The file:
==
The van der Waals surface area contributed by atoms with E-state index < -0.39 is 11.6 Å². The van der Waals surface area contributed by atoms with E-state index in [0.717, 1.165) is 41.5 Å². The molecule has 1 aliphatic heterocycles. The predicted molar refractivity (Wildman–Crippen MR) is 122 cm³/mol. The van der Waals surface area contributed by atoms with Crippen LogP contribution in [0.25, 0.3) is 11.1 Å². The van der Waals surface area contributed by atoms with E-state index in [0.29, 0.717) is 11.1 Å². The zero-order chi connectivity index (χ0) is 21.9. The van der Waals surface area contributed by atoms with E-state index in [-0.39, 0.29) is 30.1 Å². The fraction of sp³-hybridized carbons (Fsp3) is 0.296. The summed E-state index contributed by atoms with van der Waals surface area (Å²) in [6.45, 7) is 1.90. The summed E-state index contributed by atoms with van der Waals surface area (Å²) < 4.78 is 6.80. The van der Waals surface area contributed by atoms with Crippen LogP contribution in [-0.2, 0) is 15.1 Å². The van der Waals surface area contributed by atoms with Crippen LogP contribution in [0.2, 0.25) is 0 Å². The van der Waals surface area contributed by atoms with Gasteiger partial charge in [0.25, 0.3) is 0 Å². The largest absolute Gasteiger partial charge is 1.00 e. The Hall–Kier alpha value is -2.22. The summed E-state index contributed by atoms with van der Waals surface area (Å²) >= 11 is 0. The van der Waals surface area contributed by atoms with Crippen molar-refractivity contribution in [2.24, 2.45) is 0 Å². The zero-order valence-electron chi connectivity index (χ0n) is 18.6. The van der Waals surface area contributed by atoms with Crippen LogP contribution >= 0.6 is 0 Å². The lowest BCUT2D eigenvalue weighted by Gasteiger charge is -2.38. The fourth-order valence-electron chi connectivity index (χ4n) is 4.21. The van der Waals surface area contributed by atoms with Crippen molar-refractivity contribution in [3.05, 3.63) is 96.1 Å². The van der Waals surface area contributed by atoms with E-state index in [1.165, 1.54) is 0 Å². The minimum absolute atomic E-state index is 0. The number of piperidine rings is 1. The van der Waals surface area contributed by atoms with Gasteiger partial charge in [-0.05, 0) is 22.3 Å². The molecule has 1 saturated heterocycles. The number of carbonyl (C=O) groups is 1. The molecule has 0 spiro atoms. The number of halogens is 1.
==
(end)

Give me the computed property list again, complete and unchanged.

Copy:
The van der Waals surface area contributed by atoms with E-state index < -0.39 is 11.6 Å². The van der Waals surface area contributed by atoms with E-state index in [0.717, 1.165) is 41.5 Å². The molecule has 1 aliphatic heterocycles. The predicted molar refractivity (Wildman–Crippen MR) is 122 cm³/mol. The van der Waals surface area contributed by atoms with Crippen LogP contribution in [0.25, 0.3) is 11.1 Å². The van der Waals surface area contributed by atoms with E-state index in [0.29, 0.717) is 11.1 Å². The zero-order chi connectivity index (χ0) is 21.9. The van der Waals surface area contributed by atoms with E-state index in [-0.39, 0.29) is 30.1 Å². The fraction of sp³-hybridized carbons (Fsp3) is 0.296. The summed E-state index contributed by atoms with van der Waals surface area (Å²) in [6.45, 7) is 1.90. The summed E-state index contributed by atoms with van der Waals surface area (Å²) < 4.78 is 6.80. The van der Waals surface area contributed by atoms with Crippen LogP contribution in [-0.2, 0) is 15.1 Å². The van der Waals surface area contributed by atoms with Crippen LogP contribution in [0.2, 0.25) is 0 Å². The van der Waals surface area contributed by atoms with Gasteiger partial charge in [0.25, 0.3) is 0 Å². The largest absolute Gasteiger partial charge is 1.00 e. The Hall–Kier alpha value is -2.22. The summed E-state index contributed by atoms with van der Waals surface area (Å²) >= 11 is 0. The van der Waals surface area contributed by atoms with Crippen molar-refractivity contribution in [2.24, 2.45) is 0 Å². The zero-order valence-electron chi connectivity index (χ0n) is 18.6. The van der Waals surface area contributed by atoms with Crippen LogP contribution >= 0.6 is 0 Å². The lowest BCUT2D eigenvalue weighted by Gasteiger charge is -2.38. The fourth-order valence-electron chi connectivity index (χ4n) is 4.21. The van der Waals surface area contributed by atoms with Crippen molar-refractivity contribution in [3.05, 3.63) is 96.1 Å². The van der Waals surface area contributed by atoms with E-state index in [1.165, 1.54) is 0 Å². The minimum absolute atomic E-state index is 0. The number of piperidine rings is 1. The van der Waals surface area contributed by atoms with Gasteiger partial charge in [-0.05, 0) is 22.3 Å². The molecule has 1 saturated heterocycles. The number of carbonyl (C=O) groups is 1. The molecule has 0 spiro atoms. The number of halogens is 1.